Exposure to traffic pollution can increase a person’s chance of having a heart attack if they are already at risk, according to new research.
Scientists found that people exposed to traffic pollutants, specifically pollutant particles (PM10) and nitrogen dioxide (NO2), were more likely to have a heart attack one to six hours later. However, no increase in risk was seen after this time. The scientists believe this suggests that car fumes don’t raise a person’s overall risk of a heart attack; rather pollution exposure may bring forward a heart attack (for example, by a few hours) in those already at risk of having a heart attack.
Dr Prerna Sharma at Bupa says, “The health risks associated with pollution have long been known, especially on respiratory health. This research sheds new light on the impact of traffic pollution on heart health. However, this study fails to take into account the environmental and emotional stresses people may experience when they are in, or around, traffic. This may have been as much of a trigger in causing their heart attack as the traffic pollutants themselves. It’s also worth noting that chronic lung conditions caused by pollution can also increase heart disease risk. People who know they are at risk of a heart attack, for example those with coronary heart disease, could try to avoid busy areas where there is heavy traffic. However, it would be far better to take action to try to reduce your risk of having a heart attack in the first place. Stopping smoking, following a healthy balanced diet, exercising, losing excess weight and knowing about any family history of heart problems, will all have a much greater impact on reducing your risk of heart attack than staying indoors.”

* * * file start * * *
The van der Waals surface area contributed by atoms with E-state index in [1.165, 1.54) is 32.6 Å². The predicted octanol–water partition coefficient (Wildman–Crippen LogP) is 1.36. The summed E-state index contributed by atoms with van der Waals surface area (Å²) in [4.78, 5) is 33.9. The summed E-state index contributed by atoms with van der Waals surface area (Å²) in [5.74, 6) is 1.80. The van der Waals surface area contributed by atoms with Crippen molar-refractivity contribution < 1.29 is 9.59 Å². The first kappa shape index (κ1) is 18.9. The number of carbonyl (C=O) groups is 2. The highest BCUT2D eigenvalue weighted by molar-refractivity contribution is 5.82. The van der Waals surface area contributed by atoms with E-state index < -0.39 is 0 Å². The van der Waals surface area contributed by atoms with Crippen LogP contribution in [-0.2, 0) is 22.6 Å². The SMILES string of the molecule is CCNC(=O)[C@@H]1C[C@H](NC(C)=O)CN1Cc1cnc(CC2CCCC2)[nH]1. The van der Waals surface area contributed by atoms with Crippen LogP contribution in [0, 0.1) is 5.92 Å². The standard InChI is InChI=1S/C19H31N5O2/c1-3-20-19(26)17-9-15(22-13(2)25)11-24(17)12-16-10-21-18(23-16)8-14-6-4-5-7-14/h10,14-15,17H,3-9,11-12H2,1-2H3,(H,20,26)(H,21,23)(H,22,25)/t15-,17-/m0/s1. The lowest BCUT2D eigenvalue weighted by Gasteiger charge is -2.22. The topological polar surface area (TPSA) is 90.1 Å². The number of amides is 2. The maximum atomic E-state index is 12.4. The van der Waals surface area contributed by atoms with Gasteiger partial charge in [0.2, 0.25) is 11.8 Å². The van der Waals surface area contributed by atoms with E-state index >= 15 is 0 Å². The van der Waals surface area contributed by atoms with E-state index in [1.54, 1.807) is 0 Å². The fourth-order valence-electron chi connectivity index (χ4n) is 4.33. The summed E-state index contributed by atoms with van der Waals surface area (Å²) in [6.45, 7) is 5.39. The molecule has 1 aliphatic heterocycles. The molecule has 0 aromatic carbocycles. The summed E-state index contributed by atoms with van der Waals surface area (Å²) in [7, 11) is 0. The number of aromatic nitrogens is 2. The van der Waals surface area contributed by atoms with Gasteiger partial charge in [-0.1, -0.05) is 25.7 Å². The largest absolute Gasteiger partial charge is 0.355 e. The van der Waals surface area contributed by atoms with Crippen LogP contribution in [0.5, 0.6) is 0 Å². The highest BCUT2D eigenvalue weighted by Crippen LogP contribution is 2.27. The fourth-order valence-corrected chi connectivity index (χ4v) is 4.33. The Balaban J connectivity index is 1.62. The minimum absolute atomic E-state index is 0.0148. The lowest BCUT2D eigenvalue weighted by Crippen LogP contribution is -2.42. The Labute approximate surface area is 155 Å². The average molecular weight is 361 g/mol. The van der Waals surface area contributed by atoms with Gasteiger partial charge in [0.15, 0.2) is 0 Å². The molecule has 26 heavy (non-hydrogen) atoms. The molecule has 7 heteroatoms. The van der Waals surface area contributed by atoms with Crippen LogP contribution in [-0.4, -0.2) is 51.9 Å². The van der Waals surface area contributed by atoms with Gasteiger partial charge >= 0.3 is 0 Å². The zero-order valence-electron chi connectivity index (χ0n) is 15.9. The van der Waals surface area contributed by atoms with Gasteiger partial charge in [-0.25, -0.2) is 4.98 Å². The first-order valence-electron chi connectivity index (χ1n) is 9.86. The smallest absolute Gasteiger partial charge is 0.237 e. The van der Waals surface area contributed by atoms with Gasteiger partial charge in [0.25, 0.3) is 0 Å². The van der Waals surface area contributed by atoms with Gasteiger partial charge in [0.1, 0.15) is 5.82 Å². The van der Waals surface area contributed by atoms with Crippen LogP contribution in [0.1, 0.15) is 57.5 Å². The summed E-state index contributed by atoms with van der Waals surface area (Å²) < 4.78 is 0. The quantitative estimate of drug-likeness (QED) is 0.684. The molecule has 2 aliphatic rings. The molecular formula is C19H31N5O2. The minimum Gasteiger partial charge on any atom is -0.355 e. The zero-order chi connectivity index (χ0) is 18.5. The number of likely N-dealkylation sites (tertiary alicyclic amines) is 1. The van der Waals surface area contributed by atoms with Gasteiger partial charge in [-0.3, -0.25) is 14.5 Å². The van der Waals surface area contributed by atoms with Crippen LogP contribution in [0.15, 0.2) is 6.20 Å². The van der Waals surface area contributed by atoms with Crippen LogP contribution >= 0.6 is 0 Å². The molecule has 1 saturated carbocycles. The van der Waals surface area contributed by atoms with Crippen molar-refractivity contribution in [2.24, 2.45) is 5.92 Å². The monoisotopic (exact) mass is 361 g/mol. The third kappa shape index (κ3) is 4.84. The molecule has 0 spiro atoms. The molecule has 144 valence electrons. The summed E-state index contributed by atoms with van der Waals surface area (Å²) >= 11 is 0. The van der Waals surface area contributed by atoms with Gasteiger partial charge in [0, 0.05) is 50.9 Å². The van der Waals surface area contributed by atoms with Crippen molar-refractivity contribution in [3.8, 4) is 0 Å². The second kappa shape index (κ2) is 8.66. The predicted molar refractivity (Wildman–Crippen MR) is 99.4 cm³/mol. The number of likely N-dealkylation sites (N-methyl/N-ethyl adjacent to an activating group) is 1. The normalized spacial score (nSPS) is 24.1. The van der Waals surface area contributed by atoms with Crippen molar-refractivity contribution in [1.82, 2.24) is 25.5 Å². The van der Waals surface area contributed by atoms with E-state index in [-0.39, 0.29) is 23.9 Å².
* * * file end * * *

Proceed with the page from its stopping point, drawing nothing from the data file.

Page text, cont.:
Private medical insurance news: 3 October 2011